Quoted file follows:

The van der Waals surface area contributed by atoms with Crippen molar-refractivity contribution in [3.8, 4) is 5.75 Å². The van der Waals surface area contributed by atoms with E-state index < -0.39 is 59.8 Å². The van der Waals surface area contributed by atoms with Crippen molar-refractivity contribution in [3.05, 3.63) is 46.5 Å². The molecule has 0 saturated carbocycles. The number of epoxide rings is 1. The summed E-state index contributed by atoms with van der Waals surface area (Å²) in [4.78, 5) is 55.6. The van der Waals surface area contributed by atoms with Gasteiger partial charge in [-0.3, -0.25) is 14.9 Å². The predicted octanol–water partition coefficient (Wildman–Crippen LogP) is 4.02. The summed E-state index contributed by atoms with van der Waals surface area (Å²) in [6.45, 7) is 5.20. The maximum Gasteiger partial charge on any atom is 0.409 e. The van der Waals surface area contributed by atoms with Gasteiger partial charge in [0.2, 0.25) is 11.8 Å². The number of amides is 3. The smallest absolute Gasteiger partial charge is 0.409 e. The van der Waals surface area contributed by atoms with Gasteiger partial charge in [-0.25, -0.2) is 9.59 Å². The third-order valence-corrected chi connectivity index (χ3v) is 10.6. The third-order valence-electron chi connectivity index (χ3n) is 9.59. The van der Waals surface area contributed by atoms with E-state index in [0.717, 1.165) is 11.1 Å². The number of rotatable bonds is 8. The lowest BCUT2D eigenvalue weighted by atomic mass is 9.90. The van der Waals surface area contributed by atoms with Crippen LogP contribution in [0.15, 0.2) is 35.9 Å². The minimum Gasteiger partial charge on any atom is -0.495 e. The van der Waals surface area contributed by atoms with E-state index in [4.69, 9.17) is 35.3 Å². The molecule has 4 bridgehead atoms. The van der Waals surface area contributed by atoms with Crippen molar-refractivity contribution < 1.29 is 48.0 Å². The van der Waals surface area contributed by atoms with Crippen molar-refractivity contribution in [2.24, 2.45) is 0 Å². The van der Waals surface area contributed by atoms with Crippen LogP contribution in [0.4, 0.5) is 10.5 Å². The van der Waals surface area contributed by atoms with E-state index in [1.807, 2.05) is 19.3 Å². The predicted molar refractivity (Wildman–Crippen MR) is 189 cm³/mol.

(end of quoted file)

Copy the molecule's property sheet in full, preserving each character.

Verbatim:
The van der Waals surface area contributed by atoms with Crippen molar-refractivity contribution in [3.8, 4) is 5.75 Å². The van der Waals surface area contributed by atoms with E-state index < -0.39 is 59.8 Å². The van der Waals surface area contributed by atoms with Crippen molar-refractivity contribution in [3.05, 3.63) is 46.5 Å². The molecule has 0 saturated carbocycles. The number of epoxide rings is 1. The summed E-state index contributed by atoms with van der Waals surface area (Å²) in [4.78, 5) is 55.6. The van der Waals surface area contributed by atoms with Gasteiger partial charge in [-0.3, -0.25) is 14.9 Å². The predicted octanol–water partition coefficient (Wildman–Crippen LogP) is 4.02. The summed E-state index contributed by atoms with van der Waals surface area (Å²) in [6.45, 7) is 5.20. The maximum Gasteiger partial charge on any atom is 0.409 e. The van der Waals surface area contributed by atoms with Gasteiger partial charge in [0.2, 0.25) is 11.8 Å². The number of amides is 3. The smallest absolute Gasteiger partial charge is 0.409 e. The van der Waals surface area contributed by atoms with Gasteiger partial charge in [-0.25, -0.2) is 9.59 Å². The third-order valence-corrected chi connectivity index (χ3v) is 10.6. The third-order valence-electron chi connectivity index (χ3n) is 9.59. The van der Waals surface area contributed by atoms with E-state index in [0.717, 1.165) is 11.1 Å². The number of rotatable bonds is 8. The lowest BCUT2D eigenvalue weighted by atomic mass is 9.90. The van der Waals surface area contributed by atoms with Crippen LogP contribution in [0.15, 0.2) is 35.9 Å². The minimum Gasteiger partial charge on any atom is -0.495 e. The van der Waals surface area contributed by atoms with E-state index in [4.69, 9.17) is 35.3 Å². The molecule has 4 bridgehead atoms. The van der Waals surface area contributed by atoms with Crippen molar-refractivity contribution < 1.29 is 48.0 Å². The van der Waals surface area contributed by atoms with Crippen molar-refractivity contribution in [2.24, 2.45) is 0 Å². The van der Waals surface area contributed by atoms with Crippen LogP contribution in [0.4, 0.5) is 10.5 Å². The van der Waals surface area contributed by atoms with E-state index in [1.807, 2.05) is 19.3 Å². The predicted molar refractivity (Wildman–Crippen MR) is 189 cm³/mol.